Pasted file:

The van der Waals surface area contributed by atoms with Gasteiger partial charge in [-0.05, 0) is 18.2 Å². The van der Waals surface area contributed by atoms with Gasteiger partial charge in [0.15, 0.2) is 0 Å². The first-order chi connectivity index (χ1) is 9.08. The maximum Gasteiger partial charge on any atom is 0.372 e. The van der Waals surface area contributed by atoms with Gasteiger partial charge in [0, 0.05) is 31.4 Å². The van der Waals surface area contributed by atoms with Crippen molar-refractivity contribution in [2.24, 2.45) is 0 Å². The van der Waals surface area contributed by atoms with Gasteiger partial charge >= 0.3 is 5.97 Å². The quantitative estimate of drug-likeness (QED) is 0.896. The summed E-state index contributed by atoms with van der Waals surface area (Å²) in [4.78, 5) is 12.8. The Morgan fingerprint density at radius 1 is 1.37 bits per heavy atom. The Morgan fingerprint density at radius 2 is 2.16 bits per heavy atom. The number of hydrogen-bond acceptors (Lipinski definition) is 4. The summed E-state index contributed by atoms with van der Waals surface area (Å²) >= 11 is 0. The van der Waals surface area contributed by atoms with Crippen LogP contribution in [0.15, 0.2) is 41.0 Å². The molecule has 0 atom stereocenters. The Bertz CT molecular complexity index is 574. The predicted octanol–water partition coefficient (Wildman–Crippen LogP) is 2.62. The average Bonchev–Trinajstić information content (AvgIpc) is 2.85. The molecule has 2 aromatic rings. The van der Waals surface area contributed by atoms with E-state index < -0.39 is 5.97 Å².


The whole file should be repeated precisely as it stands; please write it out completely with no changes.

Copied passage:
The van der Waals surface area contributed by atoms with Gasteiger partial charge in [-0.05, 0) is 18.2 Å². The van der Waals surface area contributed by atoms with Gasteiger partial charge in [0.15, 0.2) is 0 Å². The first-order chi connectivity index (χ1) is 9.08. The maximum Gasteiger partial charge on any atom is 0.372 e. The van der Waals surface area contributed by atoms with Gasteiger partial charge in [0, 0.05) is 31.4 Å². The van der Waals surface area contributed by atoms with Crippen molar-refractivity contribution in [2.24, 2.45) is 0 Å². The van der Waals surface area contributed by atoms with Gasteiger partial charge >= 0.3 is 5.97 Å². The quantitative estimate of drug-likeness (QED) is 0.896. The summed E-state index contributed by atoms with van der Waals surface area (Å²) in [4.78, 5) is 12.8. The Morgan fingerprint density at radius 1 is 1.37 bits per heavy atom. The Morgan fingerprint density at radius 2 is 2.16 bits per heavy atom. The number of hydrogen-bond acceptors (Lipinski definition) is 4. The summed E-state index contributed by atoms with van der Waals surface area (Å²) >= 11 is 0. The van der Waals surface area contributed by atoms with Crippen LogP contribution in [0.15, 0.2) is 41.0 Å². The molecule has 0 atom stereocenters. The Bertz CT molecular complexity index is 574. The predicted octanol–water partition coefficient (Wildman–Crippen LogP) is 2.62. The average Bonchev–Trinajstić information content (AvgIpc) is 2.85. The molecule has 2 aromatic rings. The van der Waals surface area contributed by atoms with E-state index < -0.39 is 5.97 Å².